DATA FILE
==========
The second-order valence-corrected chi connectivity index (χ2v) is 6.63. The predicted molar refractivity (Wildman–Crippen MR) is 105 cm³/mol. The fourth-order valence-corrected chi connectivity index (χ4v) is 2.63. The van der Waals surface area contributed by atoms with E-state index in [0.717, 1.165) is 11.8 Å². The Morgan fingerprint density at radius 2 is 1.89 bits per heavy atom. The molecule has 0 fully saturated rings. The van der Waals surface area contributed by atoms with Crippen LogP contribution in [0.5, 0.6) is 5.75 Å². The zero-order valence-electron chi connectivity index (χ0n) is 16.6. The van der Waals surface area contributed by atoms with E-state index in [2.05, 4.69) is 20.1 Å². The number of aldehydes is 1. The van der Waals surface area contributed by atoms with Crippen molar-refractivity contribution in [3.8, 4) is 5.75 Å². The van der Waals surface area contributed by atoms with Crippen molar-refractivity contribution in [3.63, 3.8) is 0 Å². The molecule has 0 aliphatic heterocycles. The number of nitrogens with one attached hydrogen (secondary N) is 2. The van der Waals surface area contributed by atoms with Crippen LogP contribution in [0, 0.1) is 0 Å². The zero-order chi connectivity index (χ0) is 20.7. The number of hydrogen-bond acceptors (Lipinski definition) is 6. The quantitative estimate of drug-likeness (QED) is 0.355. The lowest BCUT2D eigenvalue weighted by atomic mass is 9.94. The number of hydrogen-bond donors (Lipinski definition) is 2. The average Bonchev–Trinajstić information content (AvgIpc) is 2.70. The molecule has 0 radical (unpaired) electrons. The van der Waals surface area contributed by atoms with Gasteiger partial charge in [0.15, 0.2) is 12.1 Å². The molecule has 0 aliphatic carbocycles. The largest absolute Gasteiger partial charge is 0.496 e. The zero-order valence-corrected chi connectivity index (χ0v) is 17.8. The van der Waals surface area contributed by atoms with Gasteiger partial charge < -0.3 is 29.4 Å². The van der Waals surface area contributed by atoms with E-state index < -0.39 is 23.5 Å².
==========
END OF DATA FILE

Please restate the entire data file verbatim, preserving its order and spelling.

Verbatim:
The second-order valence-corrected chi connectivity index (χ2v) is 6.63. The predicted molar refractivity (Wildman–Crippen MR) is 105 cm³/mol. The fourth-order valence-corrected chi connectivity index (χ4v) is 2.63. The van der Waals surface area contributed by atoms with E-state index in [0.717, 1.165) is 11.8 Å². The Morgan fingerprint density at radius 2 is 1.89 bits per heavy atom. The molecule has 0 fully saturated rings. The van der Waals surface area contributed by atoms with Crippen LogP contribution in [0.5, 0.6) is 5.75 Å². The zero-order valence-electron chi connectivity index (χ0n) is 16.6. The van der Waals surface area contributed by atoms with E-state index in [2.05, 4.69) is 20.1 Å². The number of aldehydes is 1. The van der Waals surface area contributed by atoms with Crippen molar-refractivity contribution in [3.8, 4) is 5.75 Å². The van der Waals surface area contributed by atoms with Crippen molar-refractivity contribution in [3.63, 3.8) is 0 Å². The molecule has 0 aliphatic heterocycles. The number of nitrogens with one attached hydrogen (secondary N) is 2. The van der Waals surface area contributed by atoms with Crippen LogP contribution in [0, 0.1) is 0 Å². The zero-order chi connectivity index (χ0) is 20.7. The number of hydrogen-bond acceptors (Lipinski definition) is 6. The quantitative estimate of drug-likeness (QED) is 0.355. The lowest BCUT2D eigenvalue weighted by atomic mass is 9.94. The number of hydrogen-bond donors (Lipinski definition) is 2. The average Bonchev–Trinajstić information content (AvgIpc) is 2.70. The molecule has 0 radical (unpaired) electrons. The van der Waals surface area contributed by atoms with Gasteiger partial charge in [0.15, 0.2) is 12.1 Å². The molecule has 0 aliphatic carbocycles. The largest absolute Gasteiger partial charge is 0.496 e. The zero-order valence-corrected chi connectivity index (χ0v) is 17.8. The van der Waals surface area contributed by atoms with Gasteiger partial charge < -0.3 is 29.4 Å². The van der Waals surface area contributed by atoms with E-state index < -0.39 is 23.5 Å².